Plastic pollution, much like climate pollution, doesn’t recognize municipal, provincial or national borders. We won’t end the growing global plastic disaster by relying on voluntary industry-led initiatives or fragmented local bans. The federal government must use its authority to regulate plastic production, use and disposal, nationally. The CEPA listing is the first step in Canada’s efforts to curb the fatal flow of plastic into our oceans, and one we’re pleased to support in court.”
Plastic pollution has rapidly become one of the world’s most pressing environmental issues, as the ever-increasing production of disposable plastic products outstrips our ability to manage it.
The plastics life cycle, from production to disposal, emits greenhouse gases and contributes significantly to global warming. In 2019, the global production and incineration of plastic released an estimated 850 million metric tonnes of greenhouse gases into the atmosphere – equivalent to the emissions from 189 five-hundred-megawatt coal power plants.
Not only is plastic one of the world’s biggest polluters, it’s also one of the longest-lasting – it takes more than 400 years for some plastics to break down. Canadians alone throw away more than 3 million tonnes of plastic waste each year, more than 90 per cent of which ends up in landfills, incinerators or the environment. Large debris and smaller microplastics pose a significant threat to terrestrial and marine ecosystems, wildlife and human health.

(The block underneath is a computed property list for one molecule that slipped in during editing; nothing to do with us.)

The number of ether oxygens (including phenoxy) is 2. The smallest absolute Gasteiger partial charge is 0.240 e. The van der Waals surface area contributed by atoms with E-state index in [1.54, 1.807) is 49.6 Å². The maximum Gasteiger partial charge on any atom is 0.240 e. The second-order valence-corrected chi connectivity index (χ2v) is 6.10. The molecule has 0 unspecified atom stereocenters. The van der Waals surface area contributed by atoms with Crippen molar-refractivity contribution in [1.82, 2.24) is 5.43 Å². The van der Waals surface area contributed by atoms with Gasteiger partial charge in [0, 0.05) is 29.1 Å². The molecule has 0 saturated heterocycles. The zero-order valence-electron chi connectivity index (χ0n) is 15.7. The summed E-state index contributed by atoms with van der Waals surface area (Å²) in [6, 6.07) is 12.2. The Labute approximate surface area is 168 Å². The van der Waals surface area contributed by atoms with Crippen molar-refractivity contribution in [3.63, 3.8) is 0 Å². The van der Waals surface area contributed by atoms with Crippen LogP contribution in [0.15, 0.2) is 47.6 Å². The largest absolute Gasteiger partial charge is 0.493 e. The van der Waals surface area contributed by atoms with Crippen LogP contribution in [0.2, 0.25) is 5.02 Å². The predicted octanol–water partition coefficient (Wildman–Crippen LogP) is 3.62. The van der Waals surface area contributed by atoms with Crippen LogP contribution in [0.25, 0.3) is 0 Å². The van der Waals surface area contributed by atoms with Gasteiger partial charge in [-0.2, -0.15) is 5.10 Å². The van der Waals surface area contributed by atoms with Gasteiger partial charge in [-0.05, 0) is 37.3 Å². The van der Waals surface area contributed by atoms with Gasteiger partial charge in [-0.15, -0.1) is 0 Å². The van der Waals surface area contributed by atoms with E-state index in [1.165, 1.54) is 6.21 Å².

Plastic pollution – and efforts to clean it up – comes with a high price tag. The plastic we throw away represents about $8 billion in lost revenue every year. It is estimated that the cost of cleaning up plastic pollution in the Great Lakes area (U.S. and Canada) alone is about $468 million per year.
Ninety per cent of people across Canada support a ban on single-use plastics and two-thirds want the proposed ban expanded to include more harmful plastic products, according to a recent poll by Abacus Data commissioned by Oceana Canada.
Read the full media backgrounder
ENVIRONMENTAL DEFENCE (environmentaldefence.ca): Environmental Defence is a leading Canadian advocacy organization that works with government, industry and individuals to defend clean water, a safe climate and healthy communities.
ECOJUSTICE (ecojustice.ca): Ecojustice uses the power of the law to defend nature, combat climate change, and fight for a healthy environment. Its strategic, public interest lawsuits and advocacy lead to precedent-setting court decisions and law and policy that deliver lasting solutions to Canada’s most urgent environmental problems. As Canada’s largest environmental law charity, Ecojustice operates offices in Vancouver, Calgary, Toronto, Ottawa, and Halifax.
OCEANA CANADA (oceana.ca): Oceana was established as an independent charity in 2015 and is part of the largest international advocacy group dedicated solely to ocean conservation. Oceana Canada has successfully campaigned to end the shark fin trade, make rebuilding depleted fish populations the law, improve the way fisheries are managed and protect marine habitat. We work with civil society, academics, fishers, Indigenous Peoples and the federal government to return Canada’s formerly vibrant oceans to health and abundance. By restoring Canada’s oceans, we can strengthen our communities, reap greater economic and nutritional benefits and protect our future.